AP Statistics Curriculum 2007 GLM Corr
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:<math>\rho_{X,Y}={\mathrm{COV}(X,Y) \over \sigma_X \sigma_Y} ={E((X-\mu_X)(Y-\mu_Y)) \over \sigma_X\sigma_Y},</math> | :<math>\rho_{X,Y}={\mathrm{COV}(X,Y) \over \sigma_X \sigma_Y} ={E((X-\mu_X)(Y-\mu_Y)) \over \sigma_X\sigma_Y},</math> | ||
where ''E'' is the [[AP_Statistics_Curriculum_2007_Distrib_MeanVar | expected value]] operator and ''COV'' means [[AP_Statistics_Curriculum_2007_Distrib_MeanVar#Properties_of_Variance | covariance]]. | where ''E'' is the [[AP_Statistics_Curriculum_2007_Distrib_MeanVar | expected value]] operator and ''COV'' means [[AP_Statistics_Curriculum_2007_Distrib_MeanVar#Properties_of_Variance | covariance]]. | ||
- | Since μ<sub>''X''</sub> = E(''X''), | + | Since μ<sub>''X''</sub> = E(''X''), <math>\sigma_X^2 = E(X^2)-E^2(X)</math> and similarly for ''Y'', we may also write |
:<math>\rho_{X,Y}=\frac{E(XY)-E(X)E(Y)}{\sqrt{E(X^2)-E^2(X)}~\sqrt{E(Y^2)-E^2(Y)}}.</math> | :<math>\rho_{X,Y}=\frac{E(XY)-E(X)E(Y)}{\sqrt{E(X^2)-E^2(X)}~\sqrt{E(Y^2)-E^2(Y)}}.</math> |
Revision as of 19:03, 19 November 2008
Contents |
General Advance-Placement (AP) Statistics Curriculum - Correlation
Many biomedical, social, engineering and science applications involve the analysis of relationships, if any, between two or more variables involved in the process of interest. We begin with the simplest of all situations where bivariate data (X and Y) are measured for a process and we are interested on determining the association, relation or an appropriate model for these observations (e.g., fitting a straight line to the pairs of (X,Y) data). If we are successful determining a relationship between X and Y, we can use this model to make predictions - i.e., given a value of X predict a corresponding Y response. Note that in this design, data consists of paired observations (X,Y) - for example, the height and weight of individuals.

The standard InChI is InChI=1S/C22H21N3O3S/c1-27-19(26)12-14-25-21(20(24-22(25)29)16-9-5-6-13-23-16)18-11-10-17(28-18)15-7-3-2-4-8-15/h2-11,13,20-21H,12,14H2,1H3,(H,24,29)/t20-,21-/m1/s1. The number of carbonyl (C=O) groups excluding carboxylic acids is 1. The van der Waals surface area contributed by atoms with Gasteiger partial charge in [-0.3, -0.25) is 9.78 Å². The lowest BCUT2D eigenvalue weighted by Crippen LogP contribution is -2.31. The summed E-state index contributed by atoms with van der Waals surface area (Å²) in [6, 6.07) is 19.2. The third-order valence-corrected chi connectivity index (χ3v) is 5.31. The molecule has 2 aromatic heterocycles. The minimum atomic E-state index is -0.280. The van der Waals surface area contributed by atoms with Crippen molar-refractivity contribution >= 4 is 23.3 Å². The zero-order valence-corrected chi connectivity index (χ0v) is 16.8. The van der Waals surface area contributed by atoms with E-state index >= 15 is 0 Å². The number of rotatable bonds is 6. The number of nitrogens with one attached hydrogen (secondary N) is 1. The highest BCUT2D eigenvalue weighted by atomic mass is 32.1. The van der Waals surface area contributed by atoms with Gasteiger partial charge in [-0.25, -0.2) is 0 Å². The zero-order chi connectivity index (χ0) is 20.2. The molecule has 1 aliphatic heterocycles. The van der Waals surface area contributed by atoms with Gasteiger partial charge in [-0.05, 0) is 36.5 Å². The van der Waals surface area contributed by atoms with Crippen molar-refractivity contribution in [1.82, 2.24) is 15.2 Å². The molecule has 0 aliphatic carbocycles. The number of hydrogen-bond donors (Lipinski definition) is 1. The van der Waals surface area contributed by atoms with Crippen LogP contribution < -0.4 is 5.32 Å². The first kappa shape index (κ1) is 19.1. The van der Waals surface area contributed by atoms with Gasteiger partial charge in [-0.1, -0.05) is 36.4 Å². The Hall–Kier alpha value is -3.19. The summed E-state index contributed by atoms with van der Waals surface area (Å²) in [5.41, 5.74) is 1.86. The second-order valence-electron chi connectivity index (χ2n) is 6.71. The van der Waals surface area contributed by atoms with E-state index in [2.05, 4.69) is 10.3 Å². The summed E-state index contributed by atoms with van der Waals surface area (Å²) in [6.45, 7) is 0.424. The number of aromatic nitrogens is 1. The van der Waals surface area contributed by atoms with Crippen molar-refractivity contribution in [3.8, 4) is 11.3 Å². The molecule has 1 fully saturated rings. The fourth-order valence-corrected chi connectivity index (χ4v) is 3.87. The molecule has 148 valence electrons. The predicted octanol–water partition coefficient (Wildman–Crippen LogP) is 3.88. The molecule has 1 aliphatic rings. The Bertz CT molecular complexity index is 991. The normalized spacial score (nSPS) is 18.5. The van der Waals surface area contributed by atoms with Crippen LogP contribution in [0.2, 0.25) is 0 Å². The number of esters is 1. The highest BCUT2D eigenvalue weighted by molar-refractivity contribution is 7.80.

Lines in 2D
There are 3 types of lines in 2D planes - Vertical Lines, Horizontal Lines and Oblique Lines. In general, the mathematical representation of lines in 2D is given by equations like aX + bY = c, most frequently expressed as Y = aX + b, provides the line is not vertical.
Recall that there is a one-to-one correspondence between any line in 2D and (linear) equations of the form
- If the line is vertical (X_{1} = X_{2}): X = X_{1};
- If the line is horizontal (Y_{1} = Y_{2}): Y = Y_{1};
- Otherwise (oblique line): , (for and )
where (X_{1},Y_{1}) and (X_{2},Y_{2}) are two points on the line of interest (2-distinct points in 2D determine a unique line).
- Try drawing the following lines manually and using this applet:
- Y=2X+1
- Y=-3X-5
The Correlation Coefficient
Correlation coefficient () is a measure of linear association, or clustering around a line of multivariate data. The main relationship between two variables (X, Y) can be summarized by: (μ_{X},σ_{X}), (μ_{Y},σ_{Y}) and the correlation coefficient, denoted by ρ = ρ_{(X,Y)} = R(X,Y).
- If ρ = 1, we have a perfect positive correlation (straight line relationship between the two variables)
- If ρ = 0, there is no correlation (random cloud scatter), i.e., no linear relation between X and Y.
- If ρ = − 1, there is a perfect negative correlation between the variables.
Computing ρ = R(X,Y)
The protocol for computing the correlation involves standardizing, multiplication and averaging.
- In general, for any random variable:
where E is the expected value operator and COV means covariance. Since μ_{X} = E(X), and similarly for Y, we may also write